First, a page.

“has scientists excited” or “has excited scientists”?

I saw the following on the Facebook page of Time. Is “has scientists
excited” or the perfect version “has excited scientists” correct?

What’s the difference if both are correct?

The recent discovery of a subterranean sea, deep inside earth,
has scientists excited.


This is an interesting question, because although it looks as if the two alternative sentences are very similar, they are, in actual fact, completely different constructions. First let’s consider:

The discovery has excited scientists.

This has the clause structure:

  • Subject, Predicator, Object (where predicator is the function carried out by the verb)

The subject is the discovery, the predicator is has excited, and the object is scientists. The verb form has excited is the present perfect form of EXCITE. Has is the perfect auxiliary and excited is the past participle. Excited is definitely a verb in this sentence.

The verb form in this sentence is present perfect, so we do not know when the act of exciting the scientists took place: it might have been yesterday, last week, or over the last century (of course, given that the example is from Time we might guess that it was probably recently – but this isn’t encoded in the sentence meaning).

It is worth taking a second to consider the function of scientists here. We have said that is the direct object of the verb. Direct object has a very particular meaning. We use it to mean that the word is a complement of the verb. However, direct object means, more specifically, that the word indicates the patient, or recipient of the action described. So in the sentence:

  • The elephant ate the donut.

the donut indicates the recipient of the eating action. Compare this with:

  • Our guide seems a nice guy.

Here a nice guy is the complement of the verb seems, but it is not a direct object. There is no nice guy who is being ‘seemed’ by the guide. Rather, a nice guy is indicating a perceived quality of the guide. We call this type of complement a predicative complement because it ‘predicates’ (describes) something about one of the entities in the sentence, in this case the subject. Predicative complements can be adjectives as well as nouns:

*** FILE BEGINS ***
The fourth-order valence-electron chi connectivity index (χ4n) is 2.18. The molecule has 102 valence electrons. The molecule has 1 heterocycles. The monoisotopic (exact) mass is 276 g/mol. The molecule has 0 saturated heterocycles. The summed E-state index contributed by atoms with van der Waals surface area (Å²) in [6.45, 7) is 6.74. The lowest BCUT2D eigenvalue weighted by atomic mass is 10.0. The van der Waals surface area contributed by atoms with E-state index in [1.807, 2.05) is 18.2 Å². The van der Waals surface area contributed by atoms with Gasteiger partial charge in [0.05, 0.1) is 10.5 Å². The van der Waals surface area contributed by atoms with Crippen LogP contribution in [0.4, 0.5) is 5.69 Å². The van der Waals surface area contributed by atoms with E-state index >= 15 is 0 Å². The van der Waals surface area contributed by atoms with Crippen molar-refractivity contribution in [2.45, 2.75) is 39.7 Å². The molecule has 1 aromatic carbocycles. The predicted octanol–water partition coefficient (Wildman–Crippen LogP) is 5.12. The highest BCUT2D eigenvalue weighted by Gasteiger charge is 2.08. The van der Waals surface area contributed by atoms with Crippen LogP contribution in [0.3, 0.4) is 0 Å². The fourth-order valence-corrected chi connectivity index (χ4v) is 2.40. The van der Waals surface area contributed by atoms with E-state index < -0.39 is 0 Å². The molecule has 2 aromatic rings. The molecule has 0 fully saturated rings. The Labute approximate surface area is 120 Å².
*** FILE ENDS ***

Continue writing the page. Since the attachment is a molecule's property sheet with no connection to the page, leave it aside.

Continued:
• The cat was ecstatic.

Here the adjective ecstatic is denoting a quality of the cat.

Now let us consider the second sentence:

The discovery has scientists excited.

Although it looks similar to the first sentence, it is not. In this sentence, the subject is still the discovery, but the predicator is has – not has excited. In this sentence scientists and excited are both complements of the verb.

Scientists is a direct object of the verb and excited is the predicative complement of the verb. However, this time it is describing the object of the sentence, the scientists, not the subject. It is the scientists who are excited.

The parts of speech in the sentence are: The dicovery, a noun phrase; has, present simple of the lexical verb HAVE; the scientists, a noun phrase; and lastly excited, which is an adjective, not a verb.

The meaning of the sentence is that the discovery is causing the scientists to be in a current state of excitedness. This use of the verb HAVE is often called ‘causative have’, because it shows that the subject caused the object to be in a particular state. The structure of the sentence is the same as we often see with the verb MAKE:

The flowers made her happy.

Here again we see the form:

  • Subject (the flowers), predicator (made), object (her), predicative complement (happy)

The answer to the question, then, is that both sentences are correct, although they have very different structures. Importantly, excited is a verb in the first sentence, and an adjective in the second.

Hope this is helpful!

Source : Link , Question Author : Apollyon , Answer Author : Araucaria – Not here any more.

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